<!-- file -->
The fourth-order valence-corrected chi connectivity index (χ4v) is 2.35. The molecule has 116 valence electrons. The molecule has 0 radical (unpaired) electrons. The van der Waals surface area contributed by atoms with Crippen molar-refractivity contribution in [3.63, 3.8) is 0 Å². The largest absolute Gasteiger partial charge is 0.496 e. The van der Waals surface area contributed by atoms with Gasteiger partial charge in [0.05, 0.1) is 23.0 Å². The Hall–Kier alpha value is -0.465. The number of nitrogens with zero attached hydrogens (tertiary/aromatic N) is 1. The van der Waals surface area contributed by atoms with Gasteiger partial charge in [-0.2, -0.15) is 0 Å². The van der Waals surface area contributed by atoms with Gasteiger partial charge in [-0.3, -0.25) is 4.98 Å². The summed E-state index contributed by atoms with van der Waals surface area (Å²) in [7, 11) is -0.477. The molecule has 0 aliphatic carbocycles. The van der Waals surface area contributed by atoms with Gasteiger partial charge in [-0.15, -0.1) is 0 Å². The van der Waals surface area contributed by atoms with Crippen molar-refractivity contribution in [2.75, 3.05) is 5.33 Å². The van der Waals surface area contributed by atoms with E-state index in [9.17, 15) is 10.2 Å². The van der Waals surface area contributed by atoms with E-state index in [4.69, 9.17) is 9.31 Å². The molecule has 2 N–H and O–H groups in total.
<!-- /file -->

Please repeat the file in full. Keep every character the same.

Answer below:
The fourth-order valence-corrected chi connectivity index (χ4v) is 2.35. The molecule has 116 valence electrons. The molecule has 0 radical (unpaired) electrons. The van der Waals surface area contributed by atoms with Crippen molar-refractivity contribution in [3.63, 3.8) is 0 Å². The largest absolute Gasteiger partial charge is 0.496 e. The van der Waals surface area contributed by atoms with Gasteiger partial charge in [0.05, 0.1) is 23.0 Å². The Hall–Kier alpha value is -0.465. The number of nitrogens with zero attached hydrogens (tertiary/aromatic N) is 1. The van der Waals surface area contributed by atoms with Gasteiger partial charge in [-0.2, -0.15) is 0 Å². The van der Waals surface area contributed by atoms with Gasteiger partial charge in [-0.3, -0.25) is 4.98 Å². The summed E-state index contributed by atoms with van der Waals surface area (Å²) in [7, 11) is -0.477. The molecule has 0 aliphatic carbocycles. The van der Waals surface area contributed by atoms with Gasteiger partial charge in [-0.15, -0.1) is 0 Å². The van der Waals surface area contributed by atoms with Crippen molar-refractivity contribution in [2.75, 3.05) is 5.33 Å². The van der Waals surface area contributed by atoms with E-state index in [9.17, 15) is 10.2 Å². The van der Waals surface area contributed by atoms with E-state index in [4.69, 9.17) is 9.31 Å². The molecule has 2 N–H and O–H groups in total.